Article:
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SwiftUI for UIKit developers - Part 2

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Last time we discussed how SwiftUI is an immutable, declarative DSL that treats views as a function of state. This nicely sums up its main features but doesn't tell us much about the inner workings. Today we'll start exploring SwiftUI from the inside out and hopefully, this will give us a good intuition when it comes to learning the API, debugging, and in general, best practices.

Disclaimer:

Unless you're an Apple engineer, there's sadly no way to tell how SwiftUI is built. All the knowledge in these articles comes from inspecting the SwiftUI interface and reverse engineering a minimal SwiftUI clone. There's no guarantee that the actual implementation looks anything like what's presented here.

However, I still find the process of thinking about the challenges Apple faced when designing SwiftUI highly educative. And even if the implementations might differ, following similar steps helps a lot.

We'll start with the main SwiftUI entity, the View:

1. Anatomy of a SwiftUI View

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Anatomy of a SwiftUI View

The View is the central protocol in SwiftUI. If we jump to its definition in Xcode, we will see this (comments removed for brevity):

public protocol View {
associatedtype Body: View
@ViewBuilder var body: Self.Body { get }
}


A protocol that requires a body, of the same type, View. A typical, run-of-the-mill view, implementing the protocol, would look like this:

struct ArticleView: View {
private let _title: String
private let _content: String

init(_ title: String, content: String) {
_title = title
_content = content
}

var body: some View {
VStack {
Text(_title)
Text(_content)
}
}
}


We'll call _title and _content dependencies, although, in plain Swift jargon, they're just two members or properties. This new terminology will make a lot more sense once we see how SwiftUI unifies dependencies regardless of their origin. Other than that, there's not much more to it: ArticleView uses these two dependencies and describes the layout of the two Text components, stacking them one under the other, using a vertical stack layout (VStack).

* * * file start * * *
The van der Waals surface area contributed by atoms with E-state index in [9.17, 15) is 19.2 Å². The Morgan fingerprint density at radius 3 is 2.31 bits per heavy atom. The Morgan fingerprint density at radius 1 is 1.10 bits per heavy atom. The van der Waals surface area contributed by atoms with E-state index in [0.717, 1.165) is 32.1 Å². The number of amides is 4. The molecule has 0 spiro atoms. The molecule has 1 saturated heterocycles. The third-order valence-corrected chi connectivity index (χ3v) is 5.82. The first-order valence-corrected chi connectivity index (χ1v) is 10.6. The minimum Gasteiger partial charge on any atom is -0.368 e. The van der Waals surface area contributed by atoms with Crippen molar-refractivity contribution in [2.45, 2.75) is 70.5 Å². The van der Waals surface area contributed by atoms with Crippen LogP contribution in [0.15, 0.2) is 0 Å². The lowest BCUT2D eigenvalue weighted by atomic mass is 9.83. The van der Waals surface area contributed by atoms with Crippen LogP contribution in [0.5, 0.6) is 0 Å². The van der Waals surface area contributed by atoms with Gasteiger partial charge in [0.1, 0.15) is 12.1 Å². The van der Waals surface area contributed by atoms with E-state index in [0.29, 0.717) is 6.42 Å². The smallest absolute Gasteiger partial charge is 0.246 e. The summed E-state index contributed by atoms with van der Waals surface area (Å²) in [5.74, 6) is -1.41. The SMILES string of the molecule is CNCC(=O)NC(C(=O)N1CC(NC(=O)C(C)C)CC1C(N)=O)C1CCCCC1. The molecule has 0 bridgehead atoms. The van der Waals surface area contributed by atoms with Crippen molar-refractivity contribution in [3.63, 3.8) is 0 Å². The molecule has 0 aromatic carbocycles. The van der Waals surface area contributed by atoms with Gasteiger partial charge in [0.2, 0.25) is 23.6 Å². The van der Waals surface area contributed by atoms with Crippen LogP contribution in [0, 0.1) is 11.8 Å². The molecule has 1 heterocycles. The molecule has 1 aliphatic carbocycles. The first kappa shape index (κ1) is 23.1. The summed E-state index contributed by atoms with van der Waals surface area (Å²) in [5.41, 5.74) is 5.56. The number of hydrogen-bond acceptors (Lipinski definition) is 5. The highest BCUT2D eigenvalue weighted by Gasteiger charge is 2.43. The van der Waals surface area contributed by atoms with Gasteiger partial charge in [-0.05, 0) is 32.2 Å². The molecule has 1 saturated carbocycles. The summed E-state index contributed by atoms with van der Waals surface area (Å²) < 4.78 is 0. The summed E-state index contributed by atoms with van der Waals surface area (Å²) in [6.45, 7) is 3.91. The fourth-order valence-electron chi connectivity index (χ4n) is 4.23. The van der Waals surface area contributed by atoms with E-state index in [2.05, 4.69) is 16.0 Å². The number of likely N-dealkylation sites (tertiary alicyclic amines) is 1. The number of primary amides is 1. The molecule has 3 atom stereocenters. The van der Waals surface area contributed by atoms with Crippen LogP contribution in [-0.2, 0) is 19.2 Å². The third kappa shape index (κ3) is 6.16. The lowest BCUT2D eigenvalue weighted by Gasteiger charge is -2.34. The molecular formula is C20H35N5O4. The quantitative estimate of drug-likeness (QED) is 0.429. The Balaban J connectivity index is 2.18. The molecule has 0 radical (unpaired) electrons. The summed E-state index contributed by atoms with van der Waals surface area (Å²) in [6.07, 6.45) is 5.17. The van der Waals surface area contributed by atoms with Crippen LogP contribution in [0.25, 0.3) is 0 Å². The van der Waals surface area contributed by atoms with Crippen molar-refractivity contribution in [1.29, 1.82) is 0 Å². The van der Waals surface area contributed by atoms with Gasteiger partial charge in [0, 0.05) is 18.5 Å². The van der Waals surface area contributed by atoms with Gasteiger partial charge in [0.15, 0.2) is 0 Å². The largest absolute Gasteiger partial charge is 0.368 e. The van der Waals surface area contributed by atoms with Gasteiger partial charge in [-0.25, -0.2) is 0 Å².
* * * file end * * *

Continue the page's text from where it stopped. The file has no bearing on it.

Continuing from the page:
Notice:

I used "describe" here, not render, nor create, nor build because all these views are descriptions of the rendered entities. Think about it as a shadow view tree, mirroring the actual entities while simultaneously not being them. For the rest of the series, I will use "build" or "create" and "views" instead of descriptions, since it makes sense from the SwiftUI's developer perspective, even if it obfuscates the underlying mechanics.

So, each view is expected to describe its children inside the body computed property. But what if a view has no subviews? Well, body can be Never in that case. This means we could iterate the entire view tree like this:

func print<V: View>(view: V) {
print(V.self)
if V.Body.self != Never.self {
print(view: view.body)
}
}


And it works great with our custom views:

struct ProfileImage: View {
var body: some View {
Image("placeholder")
}
}

struct ProfileView: View {
var body: some View {
ProfileImage()
}
}

print(view: ProfileView())
// prints:
// ProfileView
// ProfileImage
// Image


But fails with framework-provided views, like VStack:

print(view: VStack {
ProfileView()
})
// prints only:
// VStack<ProfileView>


It seems VStack's body type is Never. But how can that be? It has a subview! Turns out that the reason behind it is quite interesting and closely related to how SwiftUI works internally. We'll explore it in the next article.

Views are always immutable and their body is usually a computed property. If any dependency that would affect at least one child view changes, the entire body is optimally recomputed (emphasis important).

In SwiftUI all state is stored externally, relative to the view, preserving the view's immutability. Here's what a stateful view looks like:

struct UserView: View {
@State var showDetails: Bool = false

var body: some View {
if showDetails {
UserDetailsView()
}
Button(action: { showDetails.toggle() }) {
Text("Toggle details")
}
}
}


showDetails is a property of the view, you can access it like any other property, but underneath, the @State property wrapper externalizes its storage. In plainer words, the bool value is not stored with the struct, but in another place, unknown to us and fully managed by SwiftUI. This is the reason for which views can be destroyed and recreated and still, their state persists.